Thursday, August 30, 2018

Monday, August 27, 2018

Friday, August 24, 2018

East of the Franklin Water Tower

Going back and forth to the Cape is taking my explorations further south. I have been doing bits and pieces of Franklin for several years, Wrentham next and, eventually, Foxboro. I have been skipping Milford since Bruce MacAleer already showed me how that town is packed with rock piles. Somehow it is less fun to re-discover, so I have skipped Milford. Of course there are plenty of towns between Concord and Cape Cod and I have my work cut out for me. Anyway, here is a little piece of the map I have been looking at for a while, so I got out there last weekend. The water tower is located about at the cross-hair. After weeks away from the woods my hands were itching and curling spontaneously as I stepped out from under the power lines. Ah, the smell of hay scented ferns!
And of course there was a beautiful mound right there, which I showed previously. Here are other views. Interesting that someone would set up a camp (now abandoned) right there.
You can see the hollow better in these side views:

I do not see "corners" and the kind of rectangular shape I am used to seeing further north. This is no longer the Nashua watershed, but the sample is too small to conclude things about differences in styles of burial mounds. In fact, on this walk, there were several very different types of rock pile "mounds".

I continued south along the edge of the power lines. Having found this first mound (above) it made sense to stick to that topography, although I was headed for the headwater lake in the lower right of the map fragment. Here is a different mound, different shape, different age:

Nothing much to see. Here is another:
and another:
This one was actually quite tall, it does not show in the photo and, generally, I am sorry the pictures are not very clear. (I think an iPhone takes low contrast photos, without depth of field.)

I saw several examples like this:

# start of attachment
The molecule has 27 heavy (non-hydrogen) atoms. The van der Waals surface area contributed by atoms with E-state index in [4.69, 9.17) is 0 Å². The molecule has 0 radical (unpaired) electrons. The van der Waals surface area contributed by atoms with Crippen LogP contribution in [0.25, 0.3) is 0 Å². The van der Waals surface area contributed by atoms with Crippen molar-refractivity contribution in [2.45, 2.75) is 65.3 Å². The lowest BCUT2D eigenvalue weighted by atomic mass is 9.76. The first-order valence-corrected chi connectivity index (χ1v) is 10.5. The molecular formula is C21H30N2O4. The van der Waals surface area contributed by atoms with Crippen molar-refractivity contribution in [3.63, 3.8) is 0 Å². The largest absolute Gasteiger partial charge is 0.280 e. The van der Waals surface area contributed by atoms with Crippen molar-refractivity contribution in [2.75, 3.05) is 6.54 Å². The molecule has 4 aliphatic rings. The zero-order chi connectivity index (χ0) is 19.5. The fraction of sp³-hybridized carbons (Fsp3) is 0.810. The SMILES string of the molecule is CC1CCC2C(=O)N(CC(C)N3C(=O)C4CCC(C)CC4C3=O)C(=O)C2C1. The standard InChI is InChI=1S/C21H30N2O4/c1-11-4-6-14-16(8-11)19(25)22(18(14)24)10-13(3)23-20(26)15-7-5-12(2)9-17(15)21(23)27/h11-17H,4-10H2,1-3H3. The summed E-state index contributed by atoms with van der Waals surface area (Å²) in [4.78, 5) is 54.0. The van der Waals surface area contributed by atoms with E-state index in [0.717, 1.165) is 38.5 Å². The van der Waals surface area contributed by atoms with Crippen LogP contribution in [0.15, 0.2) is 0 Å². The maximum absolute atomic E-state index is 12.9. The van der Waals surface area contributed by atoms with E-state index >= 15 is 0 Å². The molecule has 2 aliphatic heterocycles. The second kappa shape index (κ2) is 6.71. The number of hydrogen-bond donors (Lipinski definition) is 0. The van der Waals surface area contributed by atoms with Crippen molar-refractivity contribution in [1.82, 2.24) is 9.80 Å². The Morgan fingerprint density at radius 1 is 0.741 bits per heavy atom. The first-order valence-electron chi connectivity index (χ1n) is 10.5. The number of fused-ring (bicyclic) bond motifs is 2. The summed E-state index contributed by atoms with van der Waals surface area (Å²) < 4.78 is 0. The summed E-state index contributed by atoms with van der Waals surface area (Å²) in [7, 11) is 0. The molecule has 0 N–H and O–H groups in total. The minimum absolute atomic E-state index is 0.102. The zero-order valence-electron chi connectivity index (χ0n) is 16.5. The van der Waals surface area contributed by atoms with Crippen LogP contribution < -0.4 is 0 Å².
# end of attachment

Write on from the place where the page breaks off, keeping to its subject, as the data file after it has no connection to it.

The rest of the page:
This is a mixed soil/rock material in the shape of a "flattened donut" meaning the hole is not round but long and thin - more like a casket shape. There were several like this. The photos do not tell us much:

At this last place, there were several rocks-on-boulder piles, adjacent:

All in all, not too exciting. It seems that people over a wide stretch of time made there way up to this place from the water below. This is the Seven Mile River, heading south into Pawtucket.

There were a few other rock piles in there but most of the larger items were up by the power lines.

Tuesday, August 21, 2018

Got a walk in, planning another

Haven't seen one of these in a while, more later about it:

Monday, August 13, 2018

Another Stone Complex (GA)

More Rock Piles/Mounds
A large group of stone structures in the Chattahoochee National Forest
"A large, flat-topped oval mound, with large rocks stacked on top of a rock ledge base.   At one end was an upright stone that stood like an altar;   Sheldon H. stands next to it for scale.   The structure's form has been somewhat ruined due to blow-down of some large trees that had taken root in the mound..." 

Random Rock Pile

With only occasional exploring on the way back and forth to the Cape, I have seen almost nothing this summer. Stepping into the woods after a couple weeks away and it is a sheer relief to breathe in the hay-scented fern. Here was a one place where I saw an isolated pile, across Belcher Rd from Foolish Hill in Foxboro:

I will try harder today, when I head back in the other direction.

Oh yes, and this: an Ebony Spleenwort:

Wednesday, August 08, 2018